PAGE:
The stories we heard as children remain with us as we grow. We know them well and, at need, can dredge from memory all the salient points to retell them to a new generation of children. The characters are familiar and many of them, such as the Fairy Godmother or the Big Bad Wolf, are archetypes that suggest their role within each tale as soon as their name is mentioned.
It matters little if the words we speak differ from those we heard; the story remains, a living thing that defies our attempts to re-frame it. A little girl wearing a red hood will always meet a wolf on her way through the forest to Grandma’s house and a woodcutter will always use his axe to rescue Granny from a fate worse than death.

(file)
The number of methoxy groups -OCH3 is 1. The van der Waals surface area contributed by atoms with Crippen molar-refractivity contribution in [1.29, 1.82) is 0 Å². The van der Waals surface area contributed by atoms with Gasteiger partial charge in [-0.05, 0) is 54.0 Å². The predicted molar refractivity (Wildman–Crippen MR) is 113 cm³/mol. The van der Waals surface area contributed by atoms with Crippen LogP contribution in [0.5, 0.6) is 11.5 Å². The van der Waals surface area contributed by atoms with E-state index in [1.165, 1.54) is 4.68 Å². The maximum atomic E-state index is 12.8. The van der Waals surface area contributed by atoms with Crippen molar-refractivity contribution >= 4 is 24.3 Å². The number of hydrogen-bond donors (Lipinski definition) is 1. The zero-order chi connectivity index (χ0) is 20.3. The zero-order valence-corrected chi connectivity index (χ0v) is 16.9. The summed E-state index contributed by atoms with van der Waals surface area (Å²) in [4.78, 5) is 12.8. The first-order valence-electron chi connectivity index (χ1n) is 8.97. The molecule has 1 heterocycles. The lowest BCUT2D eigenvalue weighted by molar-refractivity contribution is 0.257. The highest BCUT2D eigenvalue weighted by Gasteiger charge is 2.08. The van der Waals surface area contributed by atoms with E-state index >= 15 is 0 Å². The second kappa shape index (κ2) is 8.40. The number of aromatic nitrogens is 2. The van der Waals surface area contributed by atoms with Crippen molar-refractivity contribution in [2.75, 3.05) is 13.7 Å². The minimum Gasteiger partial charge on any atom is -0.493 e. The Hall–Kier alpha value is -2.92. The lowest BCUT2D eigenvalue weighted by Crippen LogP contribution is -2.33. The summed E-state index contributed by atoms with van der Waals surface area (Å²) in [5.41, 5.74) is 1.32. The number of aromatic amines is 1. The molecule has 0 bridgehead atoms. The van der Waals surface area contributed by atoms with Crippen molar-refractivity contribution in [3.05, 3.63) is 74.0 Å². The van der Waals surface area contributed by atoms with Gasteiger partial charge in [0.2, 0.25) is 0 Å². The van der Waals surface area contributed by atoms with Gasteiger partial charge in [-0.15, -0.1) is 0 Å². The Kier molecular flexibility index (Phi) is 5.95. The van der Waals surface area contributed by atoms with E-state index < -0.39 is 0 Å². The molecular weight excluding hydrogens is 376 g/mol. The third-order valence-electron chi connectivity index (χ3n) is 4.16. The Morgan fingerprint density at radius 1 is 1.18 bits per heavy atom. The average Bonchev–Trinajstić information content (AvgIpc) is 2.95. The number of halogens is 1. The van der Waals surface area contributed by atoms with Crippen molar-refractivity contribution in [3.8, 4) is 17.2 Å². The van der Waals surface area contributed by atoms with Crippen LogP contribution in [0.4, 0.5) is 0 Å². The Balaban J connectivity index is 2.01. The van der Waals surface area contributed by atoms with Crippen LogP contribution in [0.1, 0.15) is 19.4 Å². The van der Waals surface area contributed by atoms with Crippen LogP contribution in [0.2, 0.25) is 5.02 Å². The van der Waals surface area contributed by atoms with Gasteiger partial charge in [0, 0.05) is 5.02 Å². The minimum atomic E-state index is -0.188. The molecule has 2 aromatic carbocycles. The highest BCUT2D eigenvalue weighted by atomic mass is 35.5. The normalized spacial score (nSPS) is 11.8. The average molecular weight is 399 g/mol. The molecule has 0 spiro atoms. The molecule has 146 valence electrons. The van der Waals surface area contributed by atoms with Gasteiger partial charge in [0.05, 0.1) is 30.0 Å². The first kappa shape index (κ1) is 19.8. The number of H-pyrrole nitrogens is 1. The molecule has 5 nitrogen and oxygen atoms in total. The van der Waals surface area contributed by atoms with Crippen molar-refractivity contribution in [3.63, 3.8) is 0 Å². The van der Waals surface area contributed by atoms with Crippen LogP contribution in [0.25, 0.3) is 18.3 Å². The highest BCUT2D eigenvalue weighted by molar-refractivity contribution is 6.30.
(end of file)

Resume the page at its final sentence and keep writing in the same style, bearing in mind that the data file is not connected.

But why do we tell such stories? Why do we recount tales of darkness and danger to our children…and why do images of a world not our own survive, generation after generation, to delight and terrify a child cuddled safe within a parent’s embrace?
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